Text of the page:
We can only fall off the wagon when we are brave enough to go on the journey of defining our boundaries and forging our own paths.
So why does “falling off the wagon” feel like such a huge mistake? Like it’s something that only people who are struggling to stay on the wagon would be stupid enough to make...over and over again.
If you’re like us, we used to beat ourselves up for falling off the wagon. We would blame it on our lack of dedication or an innate weakness, always chalking it up to a character flaw or telling ourselves “I guess I just don’t want it bad enough.”
This negative definition of falling off the wagon was quickly followed by our negative reel and kept us locked into our habitual pattern of feeling stuck, sorry for ourselves, and not quite understanding why.
But what if falling off the wagon is just the process of defining and testing our boundaries?
Our boundaries are always growing, shifting and changing with us. Things that we accepted in the past may no longer serve us, or we don’t have the same amount of free time to entertain the idea any longer. Whatever the reason, the only way to know when our boundaries shift is to go past them.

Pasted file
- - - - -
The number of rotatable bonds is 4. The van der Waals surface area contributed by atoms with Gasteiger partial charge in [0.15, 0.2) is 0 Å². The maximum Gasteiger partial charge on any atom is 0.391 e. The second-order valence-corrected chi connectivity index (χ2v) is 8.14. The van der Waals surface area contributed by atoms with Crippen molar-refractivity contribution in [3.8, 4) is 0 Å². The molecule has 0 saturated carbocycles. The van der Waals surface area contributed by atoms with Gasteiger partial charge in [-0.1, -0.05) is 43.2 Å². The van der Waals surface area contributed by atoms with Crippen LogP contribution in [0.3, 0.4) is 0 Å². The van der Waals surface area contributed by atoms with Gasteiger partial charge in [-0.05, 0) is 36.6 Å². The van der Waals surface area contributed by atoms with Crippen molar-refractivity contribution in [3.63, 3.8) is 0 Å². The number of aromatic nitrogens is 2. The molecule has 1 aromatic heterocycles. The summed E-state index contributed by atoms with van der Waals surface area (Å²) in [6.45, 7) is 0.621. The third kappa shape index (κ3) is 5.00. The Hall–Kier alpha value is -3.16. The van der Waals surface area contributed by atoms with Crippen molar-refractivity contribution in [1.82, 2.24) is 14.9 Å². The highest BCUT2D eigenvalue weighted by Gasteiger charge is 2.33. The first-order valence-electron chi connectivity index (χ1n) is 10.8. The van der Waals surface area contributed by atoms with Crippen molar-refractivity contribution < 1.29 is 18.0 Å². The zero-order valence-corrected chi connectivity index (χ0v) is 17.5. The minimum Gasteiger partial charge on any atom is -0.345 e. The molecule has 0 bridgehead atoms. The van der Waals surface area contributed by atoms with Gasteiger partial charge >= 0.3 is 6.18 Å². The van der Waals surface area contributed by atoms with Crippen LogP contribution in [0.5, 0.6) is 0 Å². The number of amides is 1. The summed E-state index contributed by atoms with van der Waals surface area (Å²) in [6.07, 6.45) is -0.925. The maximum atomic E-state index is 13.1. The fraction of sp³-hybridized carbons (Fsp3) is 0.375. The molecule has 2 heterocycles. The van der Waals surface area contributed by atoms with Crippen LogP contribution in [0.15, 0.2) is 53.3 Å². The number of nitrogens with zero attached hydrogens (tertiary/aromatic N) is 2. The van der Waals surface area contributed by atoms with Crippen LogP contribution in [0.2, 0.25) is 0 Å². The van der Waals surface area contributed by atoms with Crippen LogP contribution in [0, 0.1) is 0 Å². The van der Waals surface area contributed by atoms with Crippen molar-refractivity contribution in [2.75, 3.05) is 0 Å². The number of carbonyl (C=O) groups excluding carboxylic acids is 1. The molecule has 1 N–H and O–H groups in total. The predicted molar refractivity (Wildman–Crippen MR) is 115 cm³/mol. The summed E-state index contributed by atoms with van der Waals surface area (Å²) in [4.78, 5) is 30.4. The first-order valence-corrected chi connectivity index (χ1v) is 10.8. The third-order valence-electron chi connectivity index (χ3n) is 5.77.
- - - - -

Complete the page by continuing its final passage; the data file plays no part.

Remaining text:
So instead of feeling embarrassed or ashamed of our past actions, we instead look forward to say: “okay, now we know.” If we stay stuck in the emotions of disappointment and regret, then we can’t stay on track to reach our goals. Because ultimately the path is not laid out before us, we are creating it as we go. And defining our boundaries allows us to validate WHY we want this change in the first place.
So falling off the wagon is normal and nothing to be ashamed of.
Falling off the wagon means we have the courage to keep moving forward, despite making inevitable mistakes. The uncomfortable feelings that come along with it is the exact impact that we need so we limit ourselves on making the same mistakes moving forward.
So if you find yourself falling off the wagon, we invite you to shift your perspective and meet this challenge with a tone of pride, knowing that you brushed off the dirt, tended to your wounds, and hopped back on to keep moving forward.
See you on the trails!
Ming-Wai + Ming-Cee
P.S. Remember this newsletter post from September 2020? Oldie but a goodie... Man, I feel off the wagon... again!